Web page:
I Billiards. I' 48.—CROSS CANNONS. I I I By RlSO LEVI (Copyright). Diagram 638 illustrates one 01 these short cross-cannons. The position with slight variations is a constantly occurring one and should not present any difficulty to very moderate players. With the objeotbaHs to the measurements given under the diagram the cannon is a liaif-ball stroke with a, little rumming-side—that is, with the side which will 'be running side off the side cushion. Very good after-position oan be obtained as the result of this cannon, but in order to ensure this the stroke should be played in a different way when the object ball near the cushion is the white from what is neces- sary when the red lies there. When the oannon is played quite slowly, the ball near the cushion is dribbled up to the corner pocket. This stroke is jfihown on Diagra-m 638; and when the red is the first object ball it is a good enough stroke to play, ^or pro- vided the red comes to rest quite close to the pocket either a pot or an in-off will be on I for the next stroke. If, however, the red should enter the pocket as the result of the cannon the after-position may or may not be good, as it will depend upon how the cue ball has taken the object white. Conse- quently, when playing to dribble the red up to the podket care must be taken that it does not fall in. In strokes of this nature, Diagram 658.—A calmon, dribbling ,the Tea up to I the pocket, played withrunUlJlg-s¡de, Red ball close to the side cushion and 43 inches from the top cushion. Object white 11 inches from the side cushion and 37 inches from the top cuahton. very many good amateurs are quite con- tent to take the risk of the red entering the pocket. On the face of it. it certainly looks a very slight risk to take, for it would be long odds a-gai-nst the red going down if any ordinary player played for nothing else than the pot. It is, however, remarkable how often a ball will enter a pocket when in positions of this nature no att,empt is made to keep it out. In fact, even when the player has played to-prevent, it from entering the pocket it will often still go in. Just the same thing occurs in top-of-the-table play. The position may be suoh that a cannon has to be played off the red, -but the red must be kept out of the pocket for the sake of the after-position. The pot by itself may not be an easy stroke, yet the player playing to keep the red out often gets the five shot. Even great players like Stevenson and Dawson occasional 1 y get a five shot at the top of the table when playing to avoid the pot. A pot with the object ball a considerable distance from the ,pocket and with the cue ball at an angle witih the object ball and the pocket is a difficult stroke, for the reason that unless thevobject ball is hit on one particular spot it must fail. When, however, a oannon is of such a nature that the object bail must be hit somewhere near what may be called the potting spot, it is easy to understand how a slight error in judgment or in aim may cause the object ball to be hit exactly on this potting -spot, with the resuJt that it eliters the pocket. When playing to dribble the red to the pocket, as show-n oh Diagram 638, drag should be used in order to render a slow stroke a. safe one. Xr. Levfa artletw AVVW .eq S*tafd*y In J tbe "/SweqtDg Expwe*? of "JI appe=ai-.on- 0cWber¡.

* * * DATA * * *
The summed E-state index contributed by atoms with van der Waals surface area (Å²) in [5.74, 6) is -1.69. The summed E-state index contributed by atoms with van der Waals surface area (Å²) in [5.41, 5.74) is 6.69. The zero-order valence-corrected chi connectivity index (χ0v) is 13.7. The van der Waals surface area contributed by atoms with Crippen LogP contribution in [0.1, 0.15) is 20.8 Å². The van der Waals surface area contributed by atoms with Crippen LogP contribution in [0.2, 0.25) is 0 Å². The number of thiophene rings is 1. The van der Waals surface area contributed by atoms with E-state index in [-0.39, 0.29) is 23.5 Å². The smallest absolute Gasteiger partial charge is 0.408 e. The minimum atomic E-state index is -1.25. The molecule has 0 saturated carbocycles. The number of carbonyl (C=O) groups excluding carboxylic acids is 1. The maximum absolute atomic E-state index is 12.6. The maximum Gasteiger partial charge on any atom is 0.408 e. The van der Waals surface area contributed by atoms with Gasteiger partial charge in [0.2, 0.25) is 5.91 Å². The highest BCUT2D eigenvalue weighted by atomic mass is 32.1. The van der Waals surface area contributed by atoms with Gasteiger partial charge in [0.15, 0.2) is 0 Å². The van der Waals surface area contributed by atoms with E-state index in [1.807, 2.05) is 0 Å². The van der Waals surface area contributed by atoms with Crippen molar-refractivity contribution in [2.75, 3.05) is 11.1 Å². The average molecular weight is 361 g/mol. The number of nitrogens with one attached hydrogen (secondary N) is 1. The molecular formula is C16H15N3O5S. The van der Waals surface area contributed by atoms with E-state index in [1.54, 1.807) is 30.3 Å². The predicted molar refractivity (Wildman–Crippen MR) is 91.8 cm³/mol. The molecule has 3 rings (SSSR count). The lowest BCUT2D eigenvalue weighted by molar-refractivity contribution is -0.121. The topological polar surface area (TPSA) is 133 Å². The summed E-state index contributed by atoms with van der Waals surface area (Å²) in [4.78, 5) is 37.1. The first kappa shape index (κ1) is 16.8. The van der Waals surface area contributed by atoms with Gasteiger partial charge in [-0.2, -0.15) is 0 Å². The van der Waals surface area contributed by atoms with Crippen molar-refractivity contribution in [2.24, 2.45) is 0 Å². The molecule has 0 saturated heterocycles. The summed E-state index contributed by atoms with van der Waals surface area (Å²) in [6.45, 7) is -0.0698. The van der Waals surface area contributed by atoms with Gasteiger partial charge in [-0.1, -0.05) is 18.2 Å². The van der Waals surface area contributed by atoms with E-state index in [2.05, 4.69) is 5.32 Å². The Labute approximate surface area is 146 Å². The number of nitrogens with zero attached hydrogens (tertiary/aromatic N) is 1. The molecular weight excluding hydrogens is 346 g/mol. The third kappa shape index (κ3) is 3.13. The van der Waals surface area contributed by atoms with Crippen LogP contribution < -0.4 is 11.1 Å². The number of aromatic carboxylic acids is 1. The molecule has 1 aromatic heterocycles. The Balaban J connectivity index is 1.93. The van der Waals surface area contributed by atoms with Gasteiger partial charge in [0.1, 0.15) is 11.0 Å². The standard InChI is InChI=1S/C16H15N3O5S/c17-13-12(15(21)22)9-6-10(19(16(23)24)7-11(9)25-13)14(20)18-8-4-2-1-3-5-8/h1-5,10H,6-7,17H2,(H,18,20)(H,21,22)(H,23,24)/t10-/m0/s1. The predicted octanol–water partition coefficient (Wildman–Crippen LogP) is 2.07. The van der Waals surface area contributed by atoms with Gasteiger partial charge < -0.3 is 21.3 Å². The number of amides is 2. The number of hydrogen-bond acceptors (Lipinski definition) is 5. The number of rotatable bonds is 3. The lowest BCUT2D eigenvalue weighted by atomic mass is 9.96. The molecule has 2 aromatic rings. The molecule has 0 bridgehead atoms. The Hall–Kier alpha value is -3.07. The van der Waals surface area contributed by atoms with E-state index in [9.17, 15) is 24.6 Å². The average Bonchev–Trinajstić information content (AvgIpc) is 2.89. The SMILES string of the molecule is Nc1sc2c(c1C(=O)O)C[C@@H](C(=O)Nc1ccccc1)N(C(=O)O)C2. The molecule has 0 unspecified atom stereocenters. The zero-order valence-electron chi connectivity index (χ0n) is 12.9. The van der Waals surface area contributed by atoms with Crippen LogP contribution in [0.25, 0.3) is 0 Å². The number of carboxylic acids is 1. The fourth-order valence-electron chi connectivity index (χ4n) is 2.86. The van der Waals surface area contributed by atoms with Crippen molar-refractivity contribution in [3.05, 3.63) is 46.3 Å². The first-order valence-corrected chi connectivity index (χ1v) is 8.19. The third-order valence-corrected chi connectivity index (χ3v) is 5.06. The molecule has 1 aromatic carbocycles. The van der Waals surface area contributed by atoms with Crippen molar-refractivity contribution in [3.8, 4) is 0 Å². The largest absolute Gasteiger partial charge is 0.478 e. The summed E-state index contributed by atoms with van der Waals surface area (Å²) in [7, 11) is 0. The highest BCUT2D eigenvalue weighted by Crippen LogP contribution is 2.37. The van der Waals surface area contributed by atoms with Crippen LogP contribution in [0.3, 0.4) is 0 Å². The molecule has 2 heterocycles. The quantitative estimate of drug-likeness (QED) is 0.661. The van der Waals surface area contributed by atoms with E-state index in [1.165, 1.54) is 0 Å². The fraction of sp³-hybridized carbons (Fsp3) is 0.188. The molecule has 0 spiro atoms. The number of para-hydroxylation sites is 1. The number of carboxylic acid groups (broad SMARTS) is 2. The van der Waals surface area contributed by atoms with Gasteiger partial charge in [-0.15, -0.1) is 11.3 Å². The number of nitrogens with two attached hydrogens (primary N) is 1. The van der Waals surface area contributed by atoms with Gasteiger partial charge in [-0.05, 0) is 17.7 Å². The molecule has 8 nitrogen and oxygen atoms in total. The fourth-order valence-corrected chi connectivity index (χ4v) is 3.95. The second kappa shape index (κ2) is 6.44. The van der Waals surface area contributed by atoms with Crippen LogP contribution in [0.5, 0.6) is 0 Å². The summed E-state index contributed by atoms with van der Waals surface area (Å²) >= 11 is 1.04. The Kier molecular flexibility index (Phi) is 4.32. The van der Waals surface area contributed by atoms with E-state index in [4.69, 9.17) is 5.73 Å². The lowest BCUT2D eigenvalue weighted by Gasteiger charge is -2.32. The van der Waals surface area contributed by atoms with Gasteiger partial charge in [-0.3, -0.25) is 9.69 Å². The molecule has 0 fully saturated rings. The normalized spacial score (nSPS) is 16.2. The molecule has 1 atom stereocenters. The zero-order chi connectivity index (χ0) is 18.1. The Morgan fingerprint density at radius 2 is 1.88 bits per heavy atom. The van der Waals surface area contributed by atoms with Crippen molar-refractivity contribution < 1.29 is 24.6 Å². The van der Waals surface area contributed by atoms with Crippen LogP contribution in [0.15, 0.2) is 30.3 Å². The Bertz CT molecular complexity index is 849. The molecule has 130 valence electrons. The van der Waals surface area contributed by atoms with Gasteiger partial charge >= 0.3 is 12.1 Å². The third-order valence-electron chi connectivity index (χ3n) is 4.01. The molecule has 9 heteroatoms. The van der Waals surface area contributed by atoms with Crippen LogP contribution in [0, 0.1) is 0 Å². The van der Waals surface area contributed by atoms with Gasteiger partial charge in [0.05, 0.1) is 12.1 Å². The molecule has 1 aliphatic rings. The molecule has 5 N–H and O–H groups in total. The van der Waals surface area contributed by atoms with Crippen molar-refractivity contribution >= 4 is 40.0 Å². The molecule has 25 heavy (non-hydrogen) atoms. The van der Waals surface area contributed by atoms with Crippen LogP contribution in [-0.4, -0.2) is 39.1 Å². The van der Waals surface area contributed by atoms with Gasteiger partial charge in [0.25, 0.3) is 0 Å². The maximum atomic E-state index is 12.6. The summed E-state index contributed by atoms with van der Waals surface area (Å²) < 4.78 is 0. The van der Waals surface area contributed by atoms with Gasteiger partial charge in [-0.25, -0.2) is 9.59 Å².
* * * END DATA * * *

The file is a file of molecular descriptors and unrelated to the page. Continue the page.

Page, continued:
GLAMORGAN LEAGUE CHAMPIONS, MOUNTAIN ASH. BACK ROW: G. Gregory, J. Keenan, D. Da-vies, J. Perkins, D. Griffiths, E. Olodd, W. Morgan, D. Lewis, and W. Cresswell. MIDDLE ROW: Arthur Parry (trainer), Alfred Price, P.C. H. John, D. A. Davies, P.C. A. Hill, C. Stone, P.C. Bevan, Alfred Fryer, J. Ellery, D. Davies, Mo-rgan, and Wheelcr (treasurer). FRONT ROW: J. Jones (assistant trainer), J. J. Jasper (secretary), A. Jenkins, G. Edwards, E. Aim-stworth, G. Oaple, Wyndham Jones (last season's captain), J. Benjamin, Harry Johm, R. Jarman, T. She-ppard, Harry Ha,le, and H. Carpenter. ilast season's aairmam.). The two in a reclining a.ttjtude are J. Donovan and Johnny Thomas. Played 34, won 21, lost 10, drew 3. H John was the hi?he?t try-getter. with 14 to his credit. P.C. Dick Thomas came next with 8 tries, and E. Aineworth with 7. Wyndfeam Jones, the ¡ popular captain, was responsible for 4 tries, and the sa,me number wa.s scored by D. Arthtir Davies and G. Caple. T. Sheppard scored 3, a.nd all t.he other players had 1 or 2 I t;ri to their credit. Total points for, ittoi against, 155.